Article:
• Notice-and-access system for providing proxy materials to beneficial owners approved for meetings held after February 2013
  • Record date if using notice-and-access must be at least 40 days before meeting date
  • Notice-and-access system may also be used for sending annual financials and MD&A

The Canadian Securities Administrators (CSA) have approved the final changes to rules permitting the use of “notice-and-access” for proxy solicitation. The changes will become effective on February 11, 2013, for meetings held on or after March 1, 2013.

Amendments to National Instrument 54-101 Communication with Beneficial Owners of Securities of a Reporting Issuer (NI 54-101), and related rules were initially published in April 2010, as described in our Blakes Bulletin: Amendments Proposed to Improve Proxy Solicitation for Beneficial Owners. Further amendments were proposed in June 2011, as described in our Blakes Bulletin: Further Changes Proposed to “Notice‑and‑Access” for Proxy Solicitation. For those who have been following the development of the concept, we will first summarize the most significant changes in the final version, and then summarize how notice-and-access will work in Canada.

Studies of the experience in the U.S. since 2007 with notice-and-access have shown that, while issuers tended to have significant saving on proxy solicitation costs, this was accompanied by lower response rates, especially from retail shareholders. Some SEC and Broadridge studies showed drops of 60% to 70%. This could have governance implications, both for quorum and by potentially amplifying the impact of any shareholder activism.

Some Significant Changes in The Final Version

Overall, the changes to the final version are not considered material by the CSA, shown by the fact that the revised rule has not been re-published for further comment.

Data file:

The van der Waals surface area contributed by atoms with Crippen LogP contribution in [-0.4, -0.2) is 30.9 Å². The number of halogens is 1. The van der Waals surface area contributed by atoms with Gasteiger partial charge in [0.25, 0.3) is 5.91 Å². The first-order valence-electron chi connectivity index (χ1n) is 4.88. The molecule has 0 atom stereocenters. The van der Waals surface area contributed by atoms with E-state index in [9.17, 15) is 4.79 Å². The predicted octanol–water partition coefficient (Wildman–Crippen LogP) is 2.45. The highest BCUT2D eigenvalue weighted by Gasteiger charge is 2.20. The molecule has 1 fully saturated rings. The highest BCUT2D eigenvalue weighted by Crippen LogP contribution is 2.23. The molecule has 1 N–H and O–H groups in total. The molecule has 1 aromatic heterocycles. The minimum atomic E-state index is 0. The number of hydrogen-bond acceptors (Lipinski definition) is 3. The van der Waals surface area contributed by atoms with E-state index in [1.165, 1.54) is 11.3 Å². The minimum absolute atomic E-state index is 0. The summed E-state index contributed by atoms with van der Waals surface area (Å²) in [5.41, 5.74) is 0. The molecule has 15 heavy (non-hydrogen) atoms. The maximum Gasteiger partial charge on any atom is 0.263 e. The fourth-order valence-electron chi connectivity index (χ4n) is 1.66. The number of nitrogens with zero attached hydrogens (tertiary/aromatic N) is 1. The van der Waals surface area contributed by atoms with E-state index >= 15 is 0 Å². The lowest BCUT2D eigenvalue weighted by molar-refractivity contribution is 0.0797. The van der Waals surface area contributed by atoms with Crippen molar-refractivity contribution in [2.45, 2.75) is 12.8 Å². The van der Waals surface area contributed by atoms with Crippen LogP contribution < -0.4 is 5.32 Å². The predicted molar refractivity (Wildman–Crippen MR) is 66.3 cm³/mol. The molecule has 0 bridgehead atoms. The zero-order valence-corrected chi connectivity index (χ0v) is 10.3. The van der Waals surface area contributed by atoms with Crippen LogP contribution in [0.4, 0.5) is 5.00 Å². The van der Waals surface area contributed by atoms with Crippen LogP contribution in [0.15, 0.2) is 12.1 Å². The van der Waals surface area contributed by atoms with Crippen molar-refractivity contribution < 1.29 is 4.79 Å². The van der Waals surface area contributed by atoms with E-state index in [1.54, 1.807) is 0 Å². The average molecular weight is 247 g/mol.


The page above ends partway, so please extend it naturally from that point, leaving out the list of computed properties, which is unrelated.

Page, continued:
The record date for meetings where notice-and-access will be used must be at least 40 days prior to the meeting (compared to 30 days for regular meetings). This, coupled with the requirement to post and send the notice package 30 days before the meeting, means it may actually take longer to convene a notice-and-access meeting than a regular meeting.

Reporting issuers must still provide advance notice of their intention to use notice-and-access the first time, but the time has been reduced to at least 25 days before the record date (i.e., at least 65 days before the meeting date), down from the original proposal of three to six months’ advance notice. Such notice only needs to be filed on SEDAR, not issued by news release as originally proposed.

The notice package sent to shareholders must include the plain-language explanation of notice-and-access, rather than in a separate document.

The notice package may include financial statements to be approved at the meeting and related MD&A or the annual report. The CSA also clarified that issuers may also use notice-and-access for sending annual financial statements and MD&A. The net effect is that an issuer can choose between:

  • sending annual financials pursuant to the current annual request mechanism; or
  • sending annual financials to all shareholders, using notice-and-access as an acceptable delivery method.

The Notice-and-Access Process Summarized

Reporting issuers, other than investment funds, can use notice-and-access for any meetings. Issuers would have the option to post their information circulars on a website in addition to SEDAR, such as the issuer’s own website or that of a service provider, and send a notice package informing owners that the proxy materials have been posted and explaining how to access them.